February 7, 2006 -- “Memoirs of a Geisha” is a beautiful-looking film with an ugly little fantasy at its heart. An adult man buys a flavored ice treat for a pretty little girl. The girl falls in love with the man and devotes her life to pursuing a romance with him. It sounds like a pedophile's fantasy. This is the essence of the story of a famous geisha, based on the Arthur Golden novel. The movie features beautiful costumes, sets and locations. It also tries desperately to beautify the basic plot, but there is only so much you can do with such a disturbing fantasy.
The movie opens on another disturbing scene, two poor young rural girls being sold to Tokyo geisha houses by their impoverished parents. The two girls soon lose track of each other and the only family the young girl has left is the people in the geisha house, where she is a virtual slave. Then the young girl meets the nice man, called the Chairman (Ken Watanabe of “The Last Samurai”), who buys her the ice treat. She now has a goal in her life, the Chairman. We advance a few years to find the now grown geisha-in-training, whose name, Chiyo, has been changed to Sayuri (played by Ziyi Zhang of “House of Flying Daggers”) getting ready to enter the prime time world of Tokyo geisha life.
The movie takes pains to argue that a geisha is not a prostitute, but rather an artistic entertainer, who rarely sells sexual favors for money. Much is made of the rivalry between Sayuri and another geisha, Hatsumomo (played by famed Chinese actress Li Gong of “2046”). The verbal sparring matches between the two are pretty good. Both women belong to the same geisha house and both want to inherit the house from its owner, a tough and crafty old woman called Mother (Kaori Momoi of “Kagemusha”). The world of geisha life in Tokyo is turned upside down by World War II, when U.S. bombers burn Tokyo to the ground. During the U.S. occupation of Japan after the war, the world of the geishas in Japan is greatly changed and the balance of power has shifted in Japanese society.
This epic story has overtones of “Gone With the Wind” as the geishas' fortunes fall after the war and they struggle to maintain their dignity during the American occupation. The basic romance between the geisha and her sponsor is thin at best. Overtones of European domination exist earlier in the film as well. The geisha has blue eyes, a caucasian trait, which sets her apart from other Japanese girls. Overtones of prostitution also appear in the film as the geisha sells her virginity to the highest bidder, even though prostitution is supposed to be beneath the dignity of a geisha (and this particular sale of virginity was reportedly denied by the geisha on whom the story is loosely based). Regardless of the pomp, pageantry and elegant entertainment of the geisha houses, it is, after all, the unstated promise of sexual availability that provides the money to support this elaborate illusion of sexless entertainment.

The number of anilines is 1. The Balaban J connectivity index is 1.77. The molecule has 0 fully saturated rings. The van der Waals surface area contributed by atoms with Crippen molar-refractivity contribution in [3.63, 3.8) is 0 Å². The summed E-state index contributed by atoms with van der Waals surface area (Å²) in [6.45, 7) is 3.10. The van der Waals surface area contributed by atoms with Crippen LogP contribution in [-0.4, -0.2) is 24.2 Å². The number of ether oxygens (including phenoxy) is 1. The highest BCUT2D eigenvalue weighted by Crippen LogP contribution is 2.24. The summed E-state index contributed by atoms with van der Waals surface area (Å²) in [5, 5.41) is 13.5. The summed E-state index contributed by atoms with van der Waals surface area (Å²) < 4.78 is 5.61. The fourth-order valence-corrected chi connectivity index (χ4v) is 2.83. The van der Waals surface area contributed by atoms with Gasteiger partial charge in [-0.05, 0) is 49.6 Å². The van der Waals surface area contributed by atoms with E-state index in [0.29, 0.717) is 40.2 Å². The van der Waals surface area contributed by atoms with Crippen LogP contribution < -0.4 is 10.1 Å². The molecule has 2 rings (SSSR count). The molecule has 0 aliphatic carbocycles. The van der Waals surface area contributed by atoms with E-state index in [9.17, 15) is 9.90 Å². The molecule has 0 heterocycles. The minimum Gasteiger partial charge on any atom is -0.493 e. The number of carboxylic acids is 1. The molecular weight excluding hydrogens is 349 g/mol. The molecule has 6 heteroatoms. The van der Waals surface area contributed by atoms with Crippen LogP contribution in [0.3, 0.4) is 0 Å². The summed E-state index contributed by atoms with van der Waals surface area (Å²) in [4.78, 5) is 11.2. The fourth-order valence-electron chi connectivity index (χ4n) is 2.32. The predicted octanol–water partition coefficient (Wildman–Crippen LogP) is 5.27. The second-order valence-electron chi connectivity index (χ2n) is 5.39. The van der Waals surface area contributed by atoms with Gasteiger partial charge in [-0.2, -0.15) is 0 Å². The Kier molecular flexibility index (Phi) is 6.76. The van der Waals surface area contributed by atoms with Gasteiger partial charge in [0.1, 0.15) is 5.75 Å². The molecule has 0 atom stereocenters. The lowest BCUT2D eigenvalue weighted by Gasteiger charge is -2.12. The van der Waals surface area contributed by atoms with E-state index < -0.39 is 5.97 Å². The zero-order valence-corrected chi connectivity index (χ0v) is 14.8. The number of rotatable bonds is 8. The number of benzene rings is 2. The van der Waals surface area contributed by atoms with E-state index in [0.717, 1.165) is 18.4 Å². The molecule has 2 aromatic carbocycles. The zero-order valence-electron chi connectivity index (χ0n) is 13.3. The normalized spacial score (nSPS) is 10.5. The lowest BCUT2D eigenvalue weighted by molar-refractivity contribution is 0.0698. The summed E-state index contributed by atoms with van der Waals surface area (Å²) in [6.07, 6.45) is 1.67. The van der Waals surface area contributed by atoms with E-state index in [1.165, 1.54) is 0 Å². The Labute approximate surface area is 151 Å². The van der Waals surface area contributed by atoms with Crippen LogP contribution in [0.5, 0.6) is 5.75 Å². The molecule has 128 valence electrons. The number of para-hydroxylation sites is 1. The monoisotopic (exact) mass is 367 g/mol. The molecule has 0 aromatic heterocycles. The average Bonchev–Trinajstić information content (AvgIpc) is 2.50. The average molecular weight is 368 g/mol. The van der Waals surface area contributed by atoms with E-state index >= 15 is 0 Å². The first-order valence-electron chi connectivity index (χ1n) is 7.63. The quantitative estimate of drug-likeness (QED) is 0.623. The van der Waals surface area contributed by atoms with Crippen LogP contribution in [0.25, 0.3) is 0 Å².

Much has been made of the fact that several of the lead actresses in this movie are not Japanese. Both Li Gong and Ziyi Zhang are Chinese, while Michele Yeoh of “Crouching Tiger, Hidden Dragon” is Malaysian. Yeoh plays Mameha, Sayuri's mentor. All three women are great actresses, and they give great performances, but I think you can make the argument that the subject of this movie is so uniquely Japanese that only Japanese actors can correctly interpret the material. Then again, the author of the book isn't Japanese, so maybe the whole argument is baseless. Anyway, it is a great-looking movie with lush cinematography by Dion Beebe and a rich musical score by the great John Williams. The acting is also top-notch, but the subject matter is a bit creepy. This film rates a B.
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